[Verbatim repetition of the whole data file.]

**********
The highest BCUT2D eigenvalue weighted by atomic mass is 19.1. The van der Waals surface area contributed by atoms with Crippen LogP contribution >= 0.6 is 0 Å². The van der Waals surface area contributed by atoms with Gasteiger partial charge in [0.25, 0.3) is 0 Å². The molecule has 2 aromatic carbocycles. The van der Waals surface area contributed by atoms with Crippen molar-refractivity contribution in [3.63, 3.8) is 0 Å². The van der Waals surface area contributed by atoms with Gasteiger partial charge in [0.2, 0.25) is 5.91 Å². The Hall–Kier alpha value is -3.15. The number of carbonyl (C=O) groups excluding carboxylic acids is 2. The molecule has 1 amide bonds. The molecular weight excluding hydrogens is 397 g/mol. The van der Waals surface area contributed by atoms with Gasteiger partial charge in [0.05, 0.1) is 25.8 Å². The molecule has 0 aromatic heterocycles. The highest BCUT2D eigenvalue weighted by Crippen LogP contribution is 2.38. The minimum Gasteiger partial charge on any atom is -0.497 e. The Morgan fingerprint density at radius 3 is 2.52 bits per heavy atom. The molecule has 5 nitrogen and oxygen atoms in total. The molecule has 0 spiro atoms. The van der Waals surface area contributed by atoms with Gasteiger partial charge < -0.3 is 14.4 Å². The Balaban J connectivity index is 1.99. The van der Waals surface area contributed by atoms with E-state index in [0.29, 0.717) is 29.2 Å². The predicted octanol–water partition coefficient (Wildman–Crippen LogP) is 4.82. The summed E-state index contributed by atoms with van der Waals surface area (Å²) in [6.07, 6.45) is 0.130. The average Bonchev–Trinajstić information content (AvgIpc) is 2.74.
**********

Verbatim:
The highest BCUT2D eigenvalue weighted by atomic mass is 19.1. The van der Waals surface area contributed by atoms with Crippen LogP contribution >= 0.6 is 0 Å². The van der Waals surface area contributed by atoms with Gasteiger partial charge in [0.25, 0.3) is 0 Å². The molecule has 2 aromatic carbocycles. The van der Waals surface area contributed by atoms with Crippen molar-refractivity contribution in [3.63, 3.8) is 0 Å². The van der Waals surface area contributed by atoms with Gasteiger partial charge in [0.2, 0.25) is 5.91 Å². The Hall–Kier alpha value is -3.15. The number of carbonyl (C=O) groups excluding carboxylic acids is 2. The molecule has 1 amide bonds. The molecular weight excluding hydrogens is 397 g/mol. The van der Waals surface area contributed by atoms with Gasteiger partial charge in [0.05, 0.1) is 25.8 Å². The molecule has 0 aromatic heterocycles. The highest BCUT2D eigenvalue weighted by Crippen LogP contribution is 2.38. The minimum Gasteiger partial charge on any atom is -0.497 e. The Morgan fingerprint density at radius 3 is 2.52 bits per heavy atom. The molecule has 5 nitrogen and oxygen atoms in total. The molecule has 0 spiro atoms. The van der Waals surface area contributed by atoms with Gasteiger partial charge < -0.3 is 14.4 Å². The Balaban J connectivity index is 1.99. The van der Waals surface area contributed by atoms with E-state index in [0.29, 0.717) is 29.2 Å². The predicted octanol–water partition coefficient (Wildman–Crippen LogP) is 4.82. The summed E-state index contributed by atoms with van der Waals surface area (Å²) in [6.07, 6.45) is 0.130. The average Bonchev–Trinajstić information content (AvgIpc) is 2.74.